Iraq orders probe into abuses reported in Mosul battle

Iraq probes allegations of human rights violations in Mosul

The investigation concluded that the U.S. strike in the Al-Jadida district inadvertently triggered explosives placed in the building by Islamic State fighters, causing the building to collapse.

In addition to determining the cause of the building collapse, the investigation also said that the mass of people killed in the strike had been invited to take shelter on the building's lower floors by a neighbor.

It was the single deadliest incident for civilians stemming from a coalition strike since anti-IS operations in Iraq and Syria began almost three years ago.

Gen. Matthew Isler, the lead investigator, said 101 civilians in the building were killed, and another four died in a nearby building.

The deaths represent about a quarter of all civilian deaths since the USA air campaign began.

The US has confirmed that more than 100 civilians were killed in a coalition airstrike on a building in west Mosul in Iraq.

The US-led coalition has been using utterly disproportionate force in the battle for Mosul, with little regard for civilians, an global affairs commentator has told RT.

Rights groups such as Amnesty International report a spike in alleged civilian casualties as a result of the more frequent coalition airstrikes in recent months.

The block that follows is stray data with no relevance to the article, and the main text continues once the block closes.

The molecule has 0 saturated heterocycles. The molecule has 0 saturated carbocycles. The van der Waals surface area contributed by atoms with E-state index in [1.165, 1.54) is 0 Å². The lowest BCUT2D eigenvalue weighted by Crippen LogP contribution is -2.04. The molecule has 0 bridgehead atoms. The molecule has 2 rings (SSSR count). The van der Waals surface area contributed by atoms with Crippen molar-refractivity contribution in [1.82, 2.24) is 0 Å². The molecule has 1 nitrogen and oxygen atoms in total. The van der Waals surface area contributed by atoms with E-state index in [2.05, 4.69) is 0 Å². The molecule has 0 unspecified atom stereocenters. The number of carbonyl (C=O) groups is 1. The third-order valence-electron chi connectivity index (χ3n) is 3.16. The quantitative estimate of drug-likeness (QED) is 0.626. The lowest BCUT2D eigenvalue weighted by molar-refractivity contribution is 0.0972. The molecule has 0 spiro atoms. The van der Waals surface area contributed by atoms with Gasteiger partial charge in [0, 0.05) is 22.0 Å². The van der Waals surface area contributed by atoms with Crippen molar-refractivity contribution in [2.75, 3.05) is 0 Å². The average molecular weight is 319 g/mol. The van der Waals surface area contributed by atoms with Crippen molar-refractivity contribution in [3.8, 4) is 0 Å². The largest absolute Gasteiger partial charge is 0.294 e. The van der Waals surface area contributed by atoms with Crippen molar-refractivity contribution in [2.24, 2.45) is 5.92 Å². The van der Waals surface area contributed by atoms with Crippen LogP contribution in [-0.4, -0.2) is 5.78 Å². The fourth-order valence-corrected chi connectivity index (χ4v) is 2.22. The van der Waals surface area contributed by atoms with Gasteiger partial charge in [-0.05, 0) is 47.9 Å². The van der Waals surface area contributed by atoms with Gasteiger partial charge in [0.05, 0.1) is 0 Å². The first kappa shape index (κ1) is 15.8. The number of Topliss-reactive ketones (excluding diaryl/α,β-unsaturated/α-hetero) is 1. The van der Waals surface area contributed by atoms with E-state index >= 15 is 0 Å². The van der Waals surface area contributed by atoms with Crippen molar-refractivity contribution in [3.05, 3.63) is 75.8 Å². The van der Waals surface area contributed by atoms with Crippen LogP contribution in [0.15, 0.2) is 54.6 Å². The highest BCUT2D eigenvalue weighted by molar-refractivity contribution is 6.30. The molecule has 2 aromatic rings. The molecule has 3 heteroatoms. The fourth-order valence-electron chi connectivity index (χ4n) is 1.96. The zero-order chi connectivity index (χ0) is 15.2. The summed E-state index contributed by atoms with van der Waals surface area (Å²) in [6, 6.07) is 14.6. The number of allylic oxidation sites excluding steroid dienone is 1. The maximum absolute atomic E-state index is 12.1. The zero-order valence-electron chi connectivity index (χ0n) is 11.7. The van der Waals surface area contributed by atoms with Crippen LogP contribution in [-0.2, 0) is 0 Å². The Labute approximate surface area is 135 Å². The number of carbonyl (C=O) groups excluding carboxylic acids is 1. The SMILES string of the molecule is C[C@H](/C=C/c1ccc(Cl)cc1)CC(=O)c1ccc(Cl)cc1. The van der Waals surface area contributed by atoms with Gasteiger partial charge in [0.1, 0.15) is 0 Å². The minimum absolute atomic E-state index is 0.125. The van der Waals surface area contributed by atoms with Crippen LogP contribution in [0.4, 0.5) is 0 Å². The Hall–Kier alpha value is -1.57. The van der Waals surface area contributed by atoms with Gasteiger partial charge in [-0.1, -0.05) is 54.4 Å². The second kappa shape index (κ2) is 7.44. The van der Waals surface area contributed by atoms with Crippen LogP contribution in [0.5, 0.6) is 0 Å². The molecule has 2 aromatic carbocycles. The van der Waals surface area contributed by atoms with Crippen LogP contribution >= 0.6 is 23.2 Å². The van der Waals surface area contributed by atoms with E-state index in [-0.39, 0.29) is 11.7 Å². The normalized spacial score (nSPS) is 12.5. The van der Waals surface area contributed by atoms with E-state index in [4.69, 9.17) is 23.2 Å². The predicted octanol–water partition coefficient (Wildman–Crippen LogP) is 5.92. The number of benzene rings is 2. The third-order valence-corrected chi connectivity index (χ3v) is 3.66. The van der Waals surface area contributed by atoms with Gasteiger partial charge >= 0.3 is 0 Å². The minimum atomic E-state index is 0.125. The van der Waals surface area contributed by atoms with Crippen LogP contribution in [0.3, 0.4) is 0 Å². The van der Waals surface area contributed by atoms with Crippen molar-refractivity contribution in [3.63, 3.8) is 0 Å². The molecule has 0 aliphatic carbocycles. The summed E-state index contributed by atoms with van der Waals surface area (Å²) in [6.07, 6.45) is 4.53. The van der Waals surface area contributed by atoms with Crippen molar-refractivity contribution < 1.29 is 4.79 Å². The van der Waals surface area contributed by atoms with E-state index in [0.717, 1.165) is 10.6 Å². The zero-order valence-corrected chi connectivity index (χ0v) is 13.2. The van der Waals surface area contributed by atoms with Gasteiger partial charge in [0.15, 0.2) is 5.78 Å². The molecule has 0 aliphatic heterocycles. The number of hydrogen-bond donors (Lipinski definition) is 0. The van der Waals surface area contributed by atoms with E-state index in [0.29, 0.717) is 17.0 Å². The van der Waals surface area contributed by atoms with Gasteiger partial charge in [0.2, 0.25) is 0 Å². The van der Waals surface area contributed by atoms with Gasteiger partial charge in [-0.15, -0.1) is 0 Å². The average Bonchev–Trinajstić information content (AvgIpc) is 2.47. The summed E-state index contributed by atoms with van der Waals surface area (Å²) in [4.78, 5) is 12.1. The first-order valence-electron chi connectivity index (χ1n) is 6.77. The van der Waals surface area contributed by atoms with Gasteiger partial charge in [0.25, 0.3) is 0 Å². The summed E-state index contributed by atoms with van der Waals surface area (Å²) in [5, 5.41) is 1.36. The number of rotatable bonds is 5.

Those organising the strike "could not have predicted the presence of civilians in the structure prior to the engagement", it added. In response, USA dropped a 500-pound bomb on the building in an attempt to kill the snipers.

This is while local officials and eyewitnesses say as many as 240 people may have been killed in the U.S. air raid. It was not powerful enough to bring down the reinforced concrete structure. Enemy fighters warned people in the building next door to leave the area the night before the explosion.

The report is expected to say the building that was hit either was used to store bombs or was rigged with explosives, NPR's Tom Bowman reports.

The U.S. did strike the building and civilians were among the dead. Instead, the building was reduced to a crater of rubble, after ISIS-emplaced explosives detonated, the report says.

But Airwars Director Chris Wood said a rise in civilian deaths has been particularly noticeable around the Daesh stronghold of Raqqa in Syria, where thousands of militants are dug in ahead of an upcoming offensive to recapture the city.

The coalition has sharply increased the number of bombs it is dropping, and Trump has allowed commanders to more quickly approve strikes and fulfil a plan to "annihilate" Daesh.

As Iraq forces continue to push into the narrow, densely populated streets of Old Mosul, use of air power presents a unique challenge when trying to prevent civilian casualties and identify proper targets.

Critics have said the March 17 airstrike demonstrated that the United States has been too quick to use air power in a congested city filled with hundreds of thousands of civilians. These claims have rarely been substantiated in Iraq or Syria during this current conflict.

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